Evolution is a funny thing. The old big “D” dad had to go but the little “d” dad has to develop new tricks and methods to ensure his survival. Occasionally activating those less politically correct genes to keep the herd moving west isn’t always a bad thing. It’s nice to remember you can combine the soft skin of restraint and compassion with the hard sinews of being decisive, fair and tough - - that’s little “ d” and Big “D” combining to make a better man.

Friday, February 23, 2007

Instantly Gratified Kids
by Julie Butler Evans

“Good things come to those who wait,” is a concept that seems to fly right over the current generation’s head. “I-want-what-I-want-and-I-want-it-now” no longer seems to apply to addicts, unless you count the tiny and not-so-tiny pod of children growing up in today’s world. They are addicted to NOW.

With a bastion of micro-waveable treats, instant music via i-tunes; cell phones; movies-on-demand (apt moniker); Amazon.com overnight delivery; digital and cell-phone cameras allowing immediate glossy photos in hand or to the eye and a myriad of additional conveniences and electronics of the 21st century, getting on-the-spot satisfaction is easy.

As I was mulling over this column’s theme, my daughter unwittingly illustrated the topic perfectly. She asked me to blow-dry her hair for her (because doing it herself would be too timely and too much work?) and as she complained about how long it was taking (are you kidding me?!), I offered sarcastically that perhaps someone could create a dryer that zaps the hair dry and straight 30 seconds. “Oh!” she exclaimed excitedly, “that would be soooo cool! Awesome! Do you think someone will invent that?” “Probably,” I muttered under my breath, eyes rolling in my head.

Whatever happened to waiting, to going to a store to buy an album/CD; to needing to get home before calling a friend?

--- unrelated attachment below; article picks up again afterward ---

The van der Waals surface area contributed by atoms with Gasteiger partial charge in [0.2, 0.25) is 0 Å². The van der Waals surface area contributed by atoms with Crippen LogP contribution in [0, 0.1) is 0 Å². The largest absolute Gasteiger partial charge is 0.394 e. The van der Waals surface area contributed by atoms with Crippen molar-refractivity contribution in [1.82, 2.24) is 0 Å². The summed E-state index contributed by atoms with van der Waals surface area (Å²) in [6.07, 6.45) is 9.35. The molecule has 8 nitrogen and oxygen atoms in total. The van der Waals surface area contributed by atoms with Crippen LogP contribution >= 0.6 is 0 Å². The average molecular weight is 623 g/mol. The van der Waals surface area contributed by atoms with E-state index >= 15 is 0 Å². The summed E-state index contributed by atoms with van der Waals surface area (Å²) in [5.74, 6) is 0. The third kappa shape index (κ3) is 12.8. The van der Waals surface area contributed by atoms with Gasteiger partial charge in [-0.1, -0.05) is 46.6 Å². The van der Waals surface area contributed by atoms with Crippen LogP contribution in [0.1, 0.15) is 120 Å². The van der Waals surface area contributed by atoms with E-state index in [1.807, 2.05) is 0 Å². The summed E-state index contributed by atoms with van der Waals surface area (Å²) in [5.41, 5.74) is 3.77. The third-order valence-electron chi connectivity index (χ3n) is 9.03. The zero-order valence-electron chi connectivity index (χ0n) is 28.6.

“Can we go to Grammaphone now? I want the Star Wars video game;” “Just order take-out, mom. It takes too long for you to cook;” “I don’t want to do temp jobs, My website will make a million immediately;” “I need new jeans. Can you go get some at Rugby when I’m in school?” Last time I checked I was a parent, not a manservant. Or are they one and the same now and I have I enabled myself to act as such?

I recall almost with fondness how my friends and I needed to wait to save our allowance to go to Main Street in Westport to buy an album at Klein’s record department, or purchase some hoop earrings from Country Gal. Once the money was saved we may have to bide our time a bit longer until one of our parents was available able to drop us off downtown. Getting pictures from Homecoming took about a week to be developed. Fast food meant a peanut butter and jelly sandwich.

It’s not only the kids who are used to instant gratification; we adults have hopped on the magic carpet ride to immediacy. Because it’s available. With a click of the mouse we can avoid driving to the shoe store and instead find a pair of Uggs boxed on our doorstep within 24 hours. Netflix provides movies in the mail instead of searching for a parking space downtown. I can log on to the computer at any time of day or night and search out what’s going on in Iraq, or read a quick email from Blake, rather than wait an interminable amount of time as did my military family predecessors during World War 2 and Vietnam. An email “thank you” replaces – as my good friend Michael Turpin pointed out in a column in the other New Canaan newspaper – the “lost art of letter writing.”

Even though the tools and technologies of without-delay exist in our world, maybe we can still take the time (all puns intended on that phrase) to model delayed gratification and engage in some old-fashioned methods to retrieve and acquire an object of desire or necessity. Drive into town to rent a movie. Once in a while disallow cell phones and laptops on vacation (come on; you can do it Mr. or Mrs. Busy-pants). Let your pre-driving teen to cool their heels for half an hour when they call and proclaim that you pick them up NOW – there’s no need for you to drop what you were doing unless it’s an emergency. Diet pills, starving and incessant exercise, and/or liposuction to attain a rail-thin body isn’t nearly as healthy as simply eating smaller meals and running a few miles a week to teach our daughters that skinny doesn’t equal self-esteem. Blue jean, sneakers or video game buying can wait until the weekend.

In a nutshell, we can teach this: Gratification can be achieved the old-fashioned way - by earning it.